3/01/2016

Published on 3/01/2016 Written by 8 comments

Playing RPGs with a 4-Year-Old is Exactly the Same as Playing with 35-Year-Olds

I had a funny experience a couple weekends ago.

On Saturday night I played what is rapidly-becoming one of my new favourite games, Dungeon World. (We'll ignore for a moment that one of the players brought a Super-Flu into the house that knocked out my entire family for 2 weeks, which is why it took me so long to write this).

On Sunday morning, I played "Secret Lab" with my 4-year old son, which is basically sitting in a blanket fort making up "secrets," which usually end up being variations of "I stole treasure from the chocolate factory and hid it in the back yard."

Guess what? Turns out they're both exactly the same game.

Stick with me here.

For those not familiar, Dungeon World is a "de-crunched" version of Dungeons & Dragons where the rules have been dialed back to allow more room for storytelling. It is of course based on another game, Apocalypse World, which is a similar set of rules used in a post-apocalyptic setting. It uses simple, open-ended mechanics that leave a lot to interpretation and imagination, and encourages the players to fill in the gaps in between.

Personally I find the biggest difference between Dungeon World and D&D is that it takes a lot of the agency away from the Dungeon Master and gives it to the players, which is a very good thing. Instead of the DM building the world like a director and leading the players through it like puppets actors, in DW the players really build it themselves as they go. The Dungeon Master is there to nudge them along and get the story flowing and the players get to decide exactly what kind of game they want to play.

In Dungeon World, this could be a perfectly acceptable character.
A big part of the DM's job during character creation in Dungeon World is encouraging the players to use their stats to come up with more and more details about their characters. For instance, the Fighter in DW starts play with a "signature weapon." Technically this is just an item with a couple of numerical bonuses, but the DM should be asking lots of questions - What does it look like? When was it made? Does it have a name? How did the player come to possess it? Who was its previous owner? Does it have any secret powers or curses that the character is aware of? Does anyone else know (or suspect) what it can do and seek to obtain it? Suddenly, the GM now has a ton of information to work with - information to craft enemies, adventures and non-player characters the heroes can encounter in their travel. Plus the character herself (and her favourite weapon) takes on a life of her own.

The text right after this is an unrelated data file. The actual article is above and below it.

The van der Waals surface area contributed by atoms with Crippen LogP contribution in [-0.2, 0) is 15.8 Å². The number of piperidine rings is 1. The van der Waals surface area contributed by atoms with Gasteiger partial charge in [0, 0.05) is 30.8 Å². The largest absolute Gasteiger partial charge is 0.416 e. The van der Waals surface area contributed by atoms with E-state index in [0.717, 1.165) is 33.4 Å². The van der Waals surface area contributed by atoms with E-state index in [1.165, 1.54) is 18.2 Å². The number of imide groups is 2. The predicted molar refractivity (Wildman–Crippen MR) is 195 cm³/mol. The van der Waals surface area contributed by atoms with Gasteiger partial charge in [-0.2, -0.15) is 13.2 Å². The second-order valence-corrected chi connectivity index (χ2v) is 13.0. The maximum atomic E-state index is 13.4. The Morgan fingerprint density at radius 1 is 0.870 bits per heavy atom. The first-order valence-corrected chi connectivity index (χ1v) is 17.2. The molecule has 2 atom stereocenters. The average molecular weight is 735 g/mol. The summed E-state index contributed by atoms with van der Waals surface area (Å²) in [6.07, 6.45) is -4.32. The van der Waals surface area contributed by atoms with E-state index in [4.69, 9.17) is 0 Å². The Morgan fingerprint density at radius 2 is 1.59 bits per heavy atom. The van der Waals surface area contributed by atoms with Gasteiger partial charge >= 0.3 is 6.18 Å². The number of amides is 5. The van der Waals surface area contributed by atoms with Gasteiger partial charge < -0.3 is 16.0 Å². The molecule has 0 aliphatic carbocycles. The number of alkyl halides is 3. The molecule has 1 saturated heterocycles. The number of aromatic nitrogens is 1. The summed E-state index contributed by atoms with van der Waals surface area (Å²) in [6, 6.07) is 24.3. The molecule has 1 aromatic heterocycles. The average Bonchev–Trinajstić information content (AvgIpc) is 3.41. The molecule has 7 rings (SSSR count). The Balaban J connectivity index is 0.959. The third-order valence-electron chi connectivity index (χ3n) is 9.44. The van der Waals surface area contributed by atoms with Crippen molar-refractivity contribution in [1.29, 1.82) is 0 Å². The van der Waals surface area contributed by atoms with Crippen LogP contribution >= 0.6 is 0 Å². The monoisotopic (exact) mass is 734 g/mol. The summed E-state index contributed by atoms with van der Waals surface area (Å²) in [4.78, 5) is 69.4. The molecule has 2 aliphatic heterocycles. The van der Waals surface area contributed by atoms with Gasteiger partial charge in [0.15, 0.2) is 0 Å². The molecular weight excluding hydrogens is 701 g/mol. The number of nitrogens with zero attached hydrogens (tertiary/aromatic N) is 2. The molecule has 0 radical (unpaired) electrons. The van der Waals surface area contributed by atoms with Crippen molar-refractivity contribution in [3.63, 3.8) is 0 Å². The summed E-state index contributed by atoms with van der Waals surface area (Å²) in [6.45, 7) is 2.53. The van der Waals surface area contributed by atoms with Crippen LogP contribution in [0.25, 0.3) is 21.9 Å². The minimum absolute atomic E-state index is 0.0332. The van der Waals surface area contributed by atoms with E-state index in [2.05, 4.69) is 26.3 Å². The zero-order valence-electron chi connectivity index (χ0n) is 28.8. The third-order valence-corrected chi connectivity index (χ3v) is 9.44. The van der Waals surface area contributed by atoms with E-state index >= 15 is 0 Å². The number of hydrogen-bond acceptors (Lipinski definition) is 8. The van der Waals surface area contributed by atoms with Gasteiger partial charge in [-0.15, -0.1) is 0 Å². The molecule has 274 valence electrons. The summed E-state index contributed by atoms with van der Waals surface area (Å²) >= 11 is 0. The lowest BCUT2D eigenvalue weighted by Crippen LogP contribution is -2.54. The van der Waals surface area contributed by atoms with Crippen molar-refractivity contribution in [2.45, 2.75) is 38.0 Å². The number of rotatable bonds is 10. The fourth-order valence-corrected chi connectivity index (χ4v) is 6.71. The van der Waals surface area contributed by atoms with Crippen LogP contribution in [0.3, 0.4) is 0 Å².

Now, when we did this the other night my players (who are not used to this type of game play) kinda balked at my line of questioning, They felt like I was grilling them as I kept asking "and then what? And who was that? And what did that look like?" Some people think better on their feet, that's fair, but once they got the hang of it everyone started coming up with stuff and having fun with it. For instance, we have a ranger who bonded with his animal companion - a bear - after becoming the surrogate father to her cub when the biological father was killed by hunters. It was a nice twist on the ranger raising an animal himself, which is where we probably would have gone with it normally.

Actually, normally the conversation would go:
"What kind of animal companion do you want?"
"I don't care. Whatever has the most hit points."
The next morning, when I played "Secret Lab" with my son, we went through the same exercise. When I asked him his secret and he said he "stole treasure from the chocolate factory," I immediately started prodding him and prompting him for more details. "What kind of treasure did you steal? What did it to? Who tried to take it from you?" When he wasn't certain I helped him fill in details, and soon we had a story about stealing a magic mirror from mermaids but then having it stolen from us by an evil wizard and we had to enlist the aide of a monkey to climb a mountain to get it back and return it to the mermaids so they could use its magic to dispel a curse. We were TOTALLY playing Dungeon World, just without the dice rolls. I've dreamed about one day playing role-playing games with my kids, and here we were suddenly playing one by accident. It was amazing.

It was extra amazing to have the experiences of both a 4-year-old and 30-somethings back-to-back to compare. The toddler was unlocking his imagination and storytelling abilities for the first time. The adults were re-learning how to do it. Both were feeling their way through the exercise in the same way, and it was a fascinating look into how people learn and express themselves.


Even outside of Dungeon World, I think the exercises we went through would be useful for any type of game as well as other creative endeavours. Asking questions and building connections is an easy way I've started to use in character- and world-building techniques with my Star Wars game, which I previously mentioned was feeling a little more awkward than I would have liked. I'm trying to push back on the players to help them help me build the world and the universe a little more, make them more a part of it. They gave me a couple of great ideas last session that I hope to incorporate into future games.

If that doesn't work, at least I know I've planted the seeds with my son to get him ready for a full-blown campaign in a couple of years...

How about you? Have you played Dungeon World? How do you think it compares to more classic games like Dungeons & Dragons? Is it a useful system for getting kids into the game?
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